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Re: wireless 125khz tag reader question

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What micro are you using? I have some code to read temic tags for a
pic12c509. You can have it if you want it. It can be adapted to other pics
if need be.



Re: wireless 125khz tag reader question
I am using an 89c4051 micro.

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Re: wireless 125khz tag reader question
Hi to all again.
I have picked up something odd while doing a bit of research on manchester
decoding.
The more sources that I look at the more discrepencies I find. Every second
article gives me a different answer. Some say that a logic one is sent as
a 1 to 0 transition and the others say 0 to 1.
Here are just 2 examples:
http://www.hitex.demon.co.uk/8051/manchester.html
http://www.mycal.net/old/projects/digital/encode.html

I seem to be picking this up all over the place. WHICH IS CORRECT!!!
This is very frustrating.
Cheers
Rob
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Re: wireless 125khz tag reader question
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decoding.
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Since it's not defined anywhere, it's up to you, pick the one you
prefer. The principle stays the same.

Michael


Re: wireless 125khz tag reader question

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manchester decoding.
second
as

I only recently came across this thread--I've been playing with a similar
setup--trying to read the data from an Atmel u2270b.  I'm feeding the data
output into the inputcapture pin of a BasicX system, and I'm defintely not
getting what I'm expecting. I'm getting all sorts of odd-duration pulses,
even with no tag nearby.   Does anyone know what the u2270b should be
putting out when there are no tags present?  My reader circuit is probably
suspect too, as I'm not exactly an electronics expert, and based it off of
an example in the Atmel docs. If anyone can give an example of the proper
way to hook this baby up, I'd appreciate it.  Rob--you said you had a
working reader circuit--any chance you'd  be willing to share it?
Thanks,
Bob.



Re: wireless 125khz tag reader question

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Hi there.
I would give the design / diag to you , but my boss may have something to
say about that.It is based predominantly on the design in the data sheet,
the one for close coupling. If you build that you should be able to get a
working cct. Range is not great , about 2 to 3 cm , but that is good enough
for our app.
I also had lots of noise at the output of the u2270b even when there was no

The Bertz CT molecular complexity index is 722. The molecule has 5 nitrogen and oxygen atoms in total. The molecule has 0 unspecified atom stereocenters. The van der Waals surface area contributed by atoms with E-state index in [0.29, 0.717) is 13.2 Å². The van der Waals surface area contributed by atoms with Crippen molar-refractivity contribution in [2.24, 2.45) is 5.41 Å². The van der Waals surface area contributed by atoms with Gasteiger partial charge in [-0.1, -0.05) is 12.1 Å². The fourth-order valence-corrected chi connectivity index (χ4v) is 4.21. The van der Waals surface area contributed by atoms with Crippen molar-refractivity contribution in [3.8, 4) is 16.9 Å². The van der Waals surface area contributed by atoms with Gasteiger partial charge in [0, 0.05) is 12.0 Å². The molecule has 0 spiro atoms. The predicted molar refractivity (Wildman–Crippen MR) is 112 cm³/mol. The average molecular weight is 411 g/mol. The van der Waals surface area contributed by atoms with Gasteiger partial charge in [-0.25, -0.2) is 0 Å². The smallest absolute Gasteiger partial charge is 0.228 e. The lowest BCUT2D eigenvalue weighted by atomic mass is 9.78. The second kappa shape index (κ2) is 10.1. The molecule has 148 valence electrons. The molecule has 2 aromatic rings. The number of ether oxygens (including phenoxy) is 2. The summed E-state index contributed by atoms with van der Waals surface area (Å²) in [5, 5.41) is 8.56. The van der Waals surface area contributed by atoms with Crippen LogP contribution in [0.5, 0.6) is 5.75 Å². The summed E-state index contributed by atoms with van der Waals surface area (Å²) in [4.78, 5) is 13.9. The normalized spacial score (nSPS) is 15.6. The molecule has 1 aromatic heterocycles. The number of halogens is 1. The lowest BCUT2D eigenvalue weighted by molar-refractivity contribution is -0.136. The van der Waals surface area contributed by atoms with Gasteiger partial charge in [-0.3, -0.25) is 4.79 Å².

tag present. This seems to be a problem with the u2270b chip. I did find
that if you use a 1n4004 instead if the 1n4148 as detector  as in the
datasheet diag it improves things a lot.Have no idea why. Maybe someone can
shed some light on this!! Maybe it is a capacitance issue.
If you are still struggling give me a shout and I'll see if I can help.
You can get me at snipped-for-privacy@yahoo.com    Obviously remove the nospam.
Cheers
Rob

Re: wireless 125khz tag reader question
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i am thinking of building a system like this but i want a range of
about 1.5 metres whats the chance of this?

Tim

Re: wireless 125khz tag reader question

I don't think that it is possible with this system (U2270 & 5530 tag) to
get 1.5m range. Well it certainly would not be easy. If you DO succeed,
give me a shout and tell me how :0)
There are a lot of devices well suited to that sort of "range" , but they
tend to be self powered. I think they work at around 13Mhz( not sure if
this is fixed)  if I remember correctly.
cheers
Rob

snipped-for-privacy@orange.net (Tim) wrote in

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Re: wireless 125khz tag reader question
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A lot of companies make 1-2m readers with 125kHz technology. A rule of thumb
is that the antenna diameter is equal to the range. You can also increase
the coupling factor by making the transponders larger (use a transponder
chip and wind your own coil to make frisbee-sized tags).
Driving a 1,5m antenna can be quite a challenge, though. The more power you
put into the antenna, the harder it will be to extract the returned signal.
I've never actually seen one of those big antenna systems and I'd be curious
to know if they use just one coil or two: one for generating the field, the
other for reading the tags.

Viktor



Re: wireless 125khz tag reader question
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I don't think you will get that sort of range with the tk5530 tag chip
though.
The chip is only 11mm x 2mm x 4mm.
If you were able to couple enough energy to the chip at 1.5m I doubt
it would
be able to dampen the field enough to detect with any sort of ease.
Of course you could probably enclose said tag chip in a larger coil
and couple enough energy that way....who knows.
Cheers
Rob